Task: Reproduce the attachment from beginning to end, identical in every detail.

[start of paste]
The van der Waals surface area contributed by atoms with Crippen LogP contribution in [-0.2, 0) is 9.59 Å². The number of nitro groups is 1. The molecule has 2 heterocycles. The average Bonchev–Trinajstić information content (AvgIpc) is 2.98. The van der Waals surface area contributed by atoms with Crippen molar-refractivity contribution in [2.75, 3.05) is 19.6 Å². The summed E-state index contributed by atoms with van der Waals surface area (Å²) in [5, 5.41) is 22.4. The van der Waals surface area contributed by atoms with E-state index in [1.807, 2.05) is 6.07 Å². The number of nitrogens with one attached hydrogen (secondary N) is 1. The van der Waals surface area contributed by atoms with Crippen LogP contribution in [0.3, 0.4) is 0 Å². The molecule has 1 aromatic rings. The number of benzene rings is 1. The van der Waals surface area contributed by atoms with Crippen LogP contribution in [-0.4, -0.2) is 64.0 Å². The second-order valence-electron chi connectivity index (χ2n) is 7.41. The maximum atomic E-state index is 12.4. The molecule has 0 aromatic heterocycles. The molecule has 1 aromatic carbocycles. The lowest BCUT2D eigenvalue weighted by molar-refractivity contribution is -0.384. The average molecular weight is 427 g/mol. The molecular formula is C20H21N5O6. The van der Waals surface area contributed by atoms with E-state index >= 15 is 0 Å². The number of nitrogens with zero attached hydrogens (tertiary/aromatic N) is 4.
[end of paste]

The van der Waals surface area contributed by atoms with Crippen LogP contribution in [-0.2, 0) is 9.59 Å². The number of nitro groups is 1. The molecule has 2 heterocycles. The average Bonchev–Trinajstić information content (AvgIpc) is 2.98. The van der Waals surface area contributed by atoms with Crippen molar-refractivity contribution in [2.75, 3.05) is 19.6 Å². The summed E-state index contributed by atoms with van der Waals surface area (Å²) in [5, 5.41) is 22.4. The van der Waals surface area contributed by atoms with E-state index in [1.807, 2.05) is 6.07 Å². The number of nitrogens with one attached hydrogen (secondary N) is 1. The van der Waals surface area contributed by atoms with Crippen LogP contribution in [0.3, 0.4) is 0 Å². The molecule has 1 aromatic rings. The number of benzene rings is 1. The van der Waals surface area contributed by atoms with Crippen LogP contribution in [-0.4, -0.2) is 64.0 Å². The second-order valence-electron chi connectivity index (χ2n) is 7.41. The maximum atomic E-state index is 12.4. The molecule has 0 aromatic heterocycles. The molecule has 1 aromatic carbocycles. The lowest BCUT2D eigenvalue weighted by molar-refractivity contribution is -0.384. The average molecular weight is 427 g/mol. The molecular formula is C20H21N5O6. The van der Waals surface area contributed by atoms with E-state index >= 15 is 0 Å². The number of nitrogens with zero attached hydrogens (tertiary/aromatic N) is 4.